Scientists from Microsoft Research have proposed using existing commercial aircraft flights and air routes to provide worldwide internet coverage at much lower cost than proposed solutions such as Google’s Project Loon (which uses balloons) and Facebook’s Aquila efforts (which uses solar-powered aircraft).
They propose using existing license-free WIFI spectrum and WIFI routers on commercial aircraft which already criss-cross the skies to communicate with repeaters on the ground, and believe they can offer at least some internet connectivity to 80% of the population of Africa at low cost and with existing technology.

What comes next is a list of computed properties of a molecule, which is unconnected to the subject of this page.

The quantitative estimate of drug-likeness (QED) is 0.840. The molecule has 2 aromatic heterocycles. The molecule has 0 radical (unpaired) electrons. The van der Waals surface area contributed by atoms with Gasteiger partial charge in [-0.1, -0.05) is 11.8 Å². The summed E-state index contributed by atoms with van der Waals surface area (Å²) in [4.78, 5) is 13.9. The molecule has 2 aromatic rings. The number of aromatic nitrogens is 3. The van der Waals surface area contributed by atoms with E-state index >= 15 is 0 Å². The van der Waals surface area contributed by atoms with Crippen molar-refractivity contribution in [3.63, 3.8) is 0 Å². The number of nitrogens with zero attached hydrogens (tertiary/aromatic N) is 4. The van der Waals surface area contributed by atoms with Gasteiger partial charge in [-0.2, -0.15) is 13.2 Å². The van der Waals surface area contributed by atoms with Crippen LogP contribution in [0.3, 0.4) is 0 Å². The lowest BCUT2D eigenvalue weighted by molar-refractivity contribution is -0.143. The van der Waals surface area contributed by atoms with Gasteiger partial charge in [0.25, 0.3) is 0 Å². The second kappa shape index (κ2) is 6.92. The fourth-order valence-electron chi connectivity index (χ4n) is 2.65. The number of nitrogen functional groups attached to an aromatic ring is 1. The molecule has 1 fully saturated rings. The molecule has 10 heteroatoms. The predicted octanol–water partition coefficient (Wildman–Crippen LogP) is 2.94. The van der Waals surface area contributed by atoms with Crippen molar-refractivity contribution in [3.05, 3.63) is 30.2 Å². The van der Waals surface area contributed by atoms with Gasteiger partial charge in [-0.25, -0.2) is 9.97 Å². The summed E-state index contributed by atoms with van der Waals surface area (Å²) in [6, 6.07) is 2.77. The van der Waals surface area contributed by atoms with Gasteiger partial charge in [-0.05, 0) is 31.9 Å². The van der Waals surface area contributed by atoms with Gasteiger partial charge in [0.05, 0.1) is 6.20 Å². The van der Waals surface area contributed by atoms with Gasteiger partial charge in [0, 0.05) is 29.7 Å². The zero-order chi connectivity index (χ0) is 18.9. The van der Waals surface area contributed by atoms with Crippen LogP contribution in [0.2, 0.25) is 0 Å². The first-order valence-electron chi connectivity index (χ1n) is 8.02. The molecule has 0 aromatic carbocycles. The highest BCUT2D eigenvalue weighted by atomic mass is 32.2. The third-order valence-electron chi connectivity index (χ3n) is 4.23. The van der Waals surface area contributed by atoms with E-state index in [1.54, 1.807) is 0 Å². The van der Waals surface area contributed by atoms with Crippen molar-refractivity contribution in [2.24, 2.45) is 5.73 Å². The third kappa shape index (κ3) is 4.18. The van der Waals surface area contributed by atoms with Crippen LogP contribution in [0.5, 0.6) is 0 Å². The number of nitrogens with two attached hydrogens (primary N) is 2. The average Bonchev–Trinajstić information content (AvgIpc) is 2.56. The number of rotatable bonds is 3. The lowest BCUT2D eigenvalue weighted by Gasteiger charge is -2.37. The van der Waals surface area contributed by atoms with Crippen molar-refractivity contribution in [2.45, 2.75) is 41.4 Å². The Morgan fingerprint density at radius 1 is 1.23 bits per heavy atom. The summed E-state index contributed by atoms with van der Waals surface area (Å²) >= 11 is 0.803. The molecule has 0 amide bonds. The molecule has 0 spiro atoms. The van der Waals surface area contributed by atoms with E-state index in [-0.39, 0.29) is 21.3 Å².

They additionally propose to use the existing ADS-B signals from planes as a control channel to ensure that there is a strong link from the plane to the ground and that the stations intelligently wake up and associate to the appropriate AP.
Microsoft tested the system in real life and reports good performance. They note that connectivity would be intermittent and would be more suitable for latency-tolerant communication such as instant messages and email, but that connectivity can be improved by recruiting more flights (there are more than 10,000 in the air at one time) and by potentially rerouting flights slightly for better coverage.
With an estimated 3.8 billion people who do not have access to the internet, this solution appears to be low cost, novel, practical and achievable. The full paper can read here.